The next act in the great drama unfolding in Venezuela will be determined by one central question: Will the unity forged in the opposition hold up?
Nicolás Maduro, although shaken by an economy in ruins and escalating humanitarian plight, continues to enjoy the broad support of the military. Individual defections at the border, much celebrated in the media, remain insignificant in view of the more than 300,000 military members that still toe the party line.
So far, the U.S.-backed opposition party has kept a lid on its heterogeneous coalition. Voluntad Popular (VP), the party of Juan Guaidó and Leopoldo López, remains united and focused.
However, recent days have put this unity to a test.
According to Alejandro Velasco, history professor of modern Latin America at New York University, the opposition in Venezuela only ever agreed on one thing, namely to get Hugo Chávez or Maduro out of power.
But what happens the day after has yet to be defined. We do not know what society the VP party envisions, and what concrete steps would be taken to realize that vision.
Today, the opposition is an even more diverse set of characters than in the past. Maduro is so unpopular that former comrades have filed into the opposition’s ranks. As a result, Voluntad Popular now includes both self-proclaimed Chavistas on one end of the spectrum, and groups that call for military intervention to get rid of Maduro on the other end. So far, VP has been able to make it all stick. However, what may still come to haunt the party is its unsavory marriage to President Trump. VP has not been shy about its closeness to the Trump administration. It is easy to see why. Many opposition supporters consider U.S. military muscle as an indispensable element to tipping the scales in the country. After so many years of political repression, the idea of self-determination has become a utopia to many.
Others likely feel uncomfortable with the close association with the current U.S. administration. Suspicions about U.S. intentions in the region go deep, and may well cross party lines.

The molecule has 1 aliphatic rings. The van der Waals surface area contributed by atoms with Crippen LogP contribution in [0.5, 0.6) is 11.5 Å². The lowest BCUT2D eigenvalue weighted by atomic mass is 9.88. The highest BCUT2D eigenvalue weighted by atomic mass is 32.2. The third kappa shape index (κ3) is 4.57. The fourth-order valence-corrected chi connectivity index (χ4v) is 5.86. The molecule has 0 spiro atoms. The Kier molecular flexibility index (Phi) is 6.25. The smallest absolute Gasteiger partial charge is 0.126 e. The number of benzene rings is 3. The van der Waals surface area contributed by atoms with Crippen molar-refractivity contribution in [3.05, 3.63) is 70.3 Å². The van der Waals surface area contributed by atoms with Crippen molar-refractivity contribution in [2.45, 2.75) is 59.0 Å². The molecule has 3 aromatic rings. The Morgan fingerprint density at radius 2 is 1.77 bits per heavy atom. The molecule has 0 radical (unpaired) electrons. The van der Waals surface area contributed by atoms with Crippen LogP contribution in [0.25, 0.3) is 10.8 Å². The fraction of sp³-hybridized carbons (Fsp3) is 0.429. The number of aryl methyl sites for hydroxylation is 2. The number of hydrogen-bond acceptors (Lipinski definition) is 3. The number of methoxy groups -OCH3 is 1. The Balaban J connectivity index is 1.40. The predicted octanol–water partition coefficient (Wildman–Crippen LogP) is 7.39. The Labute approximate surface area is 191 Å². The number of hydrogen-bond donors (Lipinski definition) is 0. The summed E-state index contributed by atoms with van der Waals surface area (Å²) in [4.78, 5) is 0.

It doesn’t help that the U.S. cast is made up of a group of neo-hawks whose imperialist overtures are not difficult to make out: Elliot Abrams, no stranger to intervention in Latin America, was recently named U.S. envoy to Venezuela. National Security Advisor John Bolton, always making an example of high diplomacy, already declared himself at the mere outset of the crisis by scribbling “5,000 troops to Colombia” in his notebook for the whole world to see. And in his latest claim to infamy, Senator Marco Rubio circulated pictures on Twitter from the brutal killing of late Libyan leader Gaddafi. Probably meant to inspire his social media followers, he linked his posts to a call for “prayers” for Venezuela.
— Marco Rubio (@marcorubio) February 24, 2019
Add to this the hypocrisy and anti-Latino bigotry that characterizes the current administration. This is a government that praises the North Korean leader, at the same time that it calls for the restoration of democracy in Venezuela. An administration that would have opted to cover up the murder by Saudi state officials of Jamal Khashoggi, at the same time that it denounces human rights violations in Venezuela. Not to mention the thousands of children and families separated at the Mexico-U.S. border and the anti-Latino agitation that now culminated in an invented national emergency.
It may well be that much of Trump’s rhetoric is intended for a U.S. audience, but the rest of the world certainly eavesdrops. And this includes those members of the Venezuelan opposition that may consider a U.S. invasion too high a price to pay to get rid of Maduro.
With its blunt rhetoric, the U.S. does a major disservice to Guaidó and his attempts to hold a heterogeneous coalition together. Some of his supporters will naturally feel alienated by the close collaboration with the Trump administration. It will be hard to convince them that what looks like an attempted U.S. invasion will bring the democratic freedom they so aspire to.
We already see some cracks. After Maduro denied the entrance of humanitarian aid into Venezuela, Guaidó called on the international community to consider all options to pressure Maduro. We know that some people close to him called specifically for the use of force, triggering internal debate and contention about the way forward. Guaidó quickly backtracked and clarified that he had meant to refer only to “diplomatic” options.
When Vice President Pence flew to Colombia to deliver another bellicose speech on Monday in front of his Latin American counterparts, he was met with a clear rejection of military intervention as an option to solve the crisis.
This may have given Maduro room to breathe.
In the meantime, Guiadó has to define a road ahead that unites his cast for the second act.
Luis Ortiz is the co-founder of Voces Latinoamericanas, a platform for political dialogue and commentary on Latin American affairs launched with the support of the McCourt School of Public Policy, Georgetown University. Follow @voceslatamerica.
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